During a four-day whirlwind trip, my friend and I managed to take in the best of London on a budget. Here’s how we experienced the city’s history, culture and cuisine without breaking the bank.
Considering London’s reputation for high prices, visiting this classy, cosmopolitan city on a dime can seem like a daunting task. One March, my friend Steph and I decided to take on the challenge. We lived in Southern Europe at the time and, faced with a four-day holiday weekend and nowhere to go, picked up a bargain flight to London.
We had been traveling quite a bit, so we were a bit skint, as the British say. (Translation: We were low on funds.) But thanks to careful research, we found a number of free or low-cost activities, scored some great deals and hunted down cheap-but-delicious eats.
Take advantage of free museums and parks.
London is rife with culture and history, offering museum lovers enough options to fill an entire trip. Even better: Many of the city’s top museums are free. My favorite was the British Museum, where we marveled at Egyptian mummies, the famed Rosetta Stone and ancient Samurai armor. At the National Gallery, we strolled among priceless works of art, including paintings by Van Gogh, Rembrandt and Monet. We also enjoyed the free admission at the Natural History Museum, the British Library and the Museum of London.
The eight Royal Parks of London are also free, and each one offers unique beauty and intrigue. We toured the 350-acre Hyde Park, where we admired the perfectly manicured gardens, circled The Serpentine Lake and marveled at the cascading Diana, Princess of Wales Memorial Fountain — all while sipping steaming lattes from The Lido Café and Bar to keep warm on the chilly spring day. If you’re there in the warmer months, check out the beautiful flowers and fountains at the neighboring Kensington Gardens, which were once private to Kensington Palace.
For between £70 and £100, the London Pass gets you free or discounted entry into more than 80 attractions, access to a free hop-on hop-off bus and discounts on public transit. We used the pass to see the Shakespeare Globe Theater, Westminster Abbey, the Tower of London and the Wimbledon grounds.
Tour the city on foot.
One of the best ways to experience a new place is by walking. On our second full day in the city, we set off on foot to join the throngs watching the changing of the guard at Buckingham Palace. From there, we walked down to the River Thames, where we saw the iconic Westminster Abbey, Houses of Parliament and Big Ben. The best vantage point for viewing these classic London sights is from across the Thames, along the riverwalk leading to the (also iconic) London Eye Ferris wheel. This bustling area often hosts festivals and concerts, and it’s also a great spot to enjoy the sunset.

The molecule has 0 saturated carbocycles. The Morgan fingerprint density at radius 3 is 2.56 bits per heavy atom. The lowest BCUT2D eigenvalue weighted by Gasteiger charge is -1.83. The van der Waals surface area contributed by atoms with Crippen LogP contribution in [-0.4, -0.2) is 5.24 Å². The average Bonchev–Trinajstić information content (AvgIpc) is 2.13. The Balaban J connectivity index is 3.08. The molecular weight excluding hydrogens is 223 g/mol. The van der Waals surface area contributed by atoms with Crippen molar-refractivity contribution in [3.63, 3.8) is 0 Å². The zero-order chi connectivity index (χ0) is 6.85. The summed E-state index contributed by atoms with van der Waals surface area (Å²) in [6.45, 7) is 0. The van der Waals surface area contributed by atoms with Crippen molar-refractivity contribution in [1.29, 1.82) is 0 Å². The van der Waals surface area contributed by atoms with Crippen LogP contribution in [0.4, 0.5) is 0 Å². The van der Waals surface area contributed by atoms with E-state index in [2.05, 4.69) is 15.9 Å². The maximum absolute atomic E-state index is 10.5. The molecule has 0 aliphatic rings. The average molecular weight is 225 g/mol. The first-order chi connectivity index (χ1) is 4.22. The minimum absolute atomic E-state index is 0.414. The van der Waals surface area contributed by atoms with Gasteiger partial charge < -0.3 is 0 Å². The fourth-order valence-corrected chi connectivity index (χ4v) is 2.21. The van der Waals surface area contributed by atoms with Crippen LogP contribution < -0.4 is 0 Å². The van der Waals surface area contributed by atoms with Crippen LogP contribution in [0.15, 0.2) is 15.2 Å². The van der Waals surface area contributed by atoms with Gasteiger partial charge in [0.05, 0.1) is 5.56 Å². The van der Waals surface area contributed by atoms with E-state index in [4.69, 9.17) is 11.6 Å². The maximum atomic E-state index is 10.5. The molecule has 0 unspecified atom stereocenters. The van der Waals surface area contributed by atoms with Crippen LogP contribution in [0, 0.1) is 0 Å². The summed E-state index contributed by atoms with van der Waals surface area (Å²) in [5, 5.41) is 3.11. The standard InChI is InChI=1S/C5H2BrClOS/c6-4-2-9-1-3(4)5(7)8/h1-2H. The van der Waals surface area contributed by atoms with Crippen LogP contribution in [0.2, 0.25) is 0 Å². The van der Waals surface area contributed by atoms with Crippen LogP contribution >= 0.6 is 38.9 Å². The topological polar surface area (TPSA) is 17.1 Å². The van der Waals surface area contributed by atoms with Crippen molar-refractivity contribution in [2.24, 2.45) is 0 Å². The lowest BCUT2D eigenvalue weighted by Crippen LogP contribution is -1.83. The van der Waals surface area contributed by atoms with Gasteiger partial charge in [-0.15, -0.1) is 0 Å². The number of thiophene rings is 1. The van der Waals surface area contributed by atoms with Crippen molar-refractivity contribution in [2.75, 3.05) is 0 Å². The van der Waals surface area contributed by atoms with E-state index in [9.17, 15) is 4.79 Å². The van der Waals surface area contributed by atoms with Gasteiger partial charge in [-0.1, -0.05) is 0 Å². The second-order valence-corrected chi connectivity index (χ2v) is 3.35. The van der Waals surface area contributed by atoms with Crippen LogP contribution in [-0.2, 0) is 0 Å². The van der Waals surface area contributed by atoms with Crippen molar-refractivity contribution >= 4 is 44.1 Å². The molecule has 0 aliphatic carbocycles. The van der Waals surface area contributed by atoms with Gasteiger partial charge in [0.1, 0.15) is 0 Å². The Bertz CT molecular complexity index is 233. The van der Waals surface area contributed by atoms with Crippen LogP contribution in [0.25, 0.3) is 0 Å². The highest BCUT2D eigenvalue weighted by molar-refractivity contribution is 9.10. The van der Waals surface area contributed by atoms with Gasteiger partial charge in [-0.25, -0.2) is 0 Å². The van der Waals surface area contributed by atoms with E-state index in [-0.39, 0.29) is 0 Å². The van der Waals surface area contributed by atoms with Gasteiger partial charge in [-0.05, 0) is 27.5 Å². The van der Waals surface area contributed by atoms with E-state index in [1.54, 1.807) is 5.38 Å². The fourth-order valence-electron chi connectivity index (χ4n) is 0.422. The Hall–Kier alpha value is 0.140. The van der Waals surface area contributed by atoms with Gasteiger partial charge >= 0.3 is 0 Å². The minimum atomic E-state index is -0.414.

Revel in window shopping and vintage deals.
We didn’t have much budget for souvenirs, but I happily immersed myself in window shopping the picturesque storefronts. We also stopped by Harrods to wander around the massive, historic luxury department store, which includes 25 restaurants and a Wellness Clinic. Steph didn’t enjoy the window shopping as much as I did — she said it was torture to look without buying — but she perked up once we got to Camden Town, where she found excellent deals on trendy clothing. The neighborhood, which is home to Camden Market, is a great place to pick up unique jewelry and vintage garb.
Choose cheap eats and discounted theater tickets.
London is one of the best food cities in the world when it comes to international cuisine, and it’s actually quite affordable. We guzzled down crispy roast duck on rice for £8 at Chinatown’s Café TPT and found cheap and plentiful falafel in the Covent Garden area. Second only to fish and chips, London is perhaps most famous for its Indian food, which is ubiquitous in the city. We were keen on Masala Zone, a chain known for its fusion-style curries.
One of the best meals we had was at Brasserie Zédel, an underground French restaurant that offers delicious, affordable classics. The fixed menu includes two courses for less than £10! And it doesn’t skimp on style, either. I felt plenty glamourous, thanks to the restaurant’s gorgeous 1920s art deco interior and live jazz music.
We felt so good about our thrifty adventures that, on our last night, we splurged on tickets to a musical playing at one of London’s West End theaters. Even then, we scored a deal at the TKTS booth in Leicester Square, where you can buy bargain day-of tickets.
We left London thrilled to have experienced such a dynamic city without overspending, proving you can go big without going broke. I can’t wait to go back!
One thing worth splurging on in London is lodging. Staying near the center of the city is usually more expensive, but the ability to walk to popular attractions is well worth it. Plus, transit in London is expensive, and trips on the Underground or in taxis add up quickly.
Where to Stay: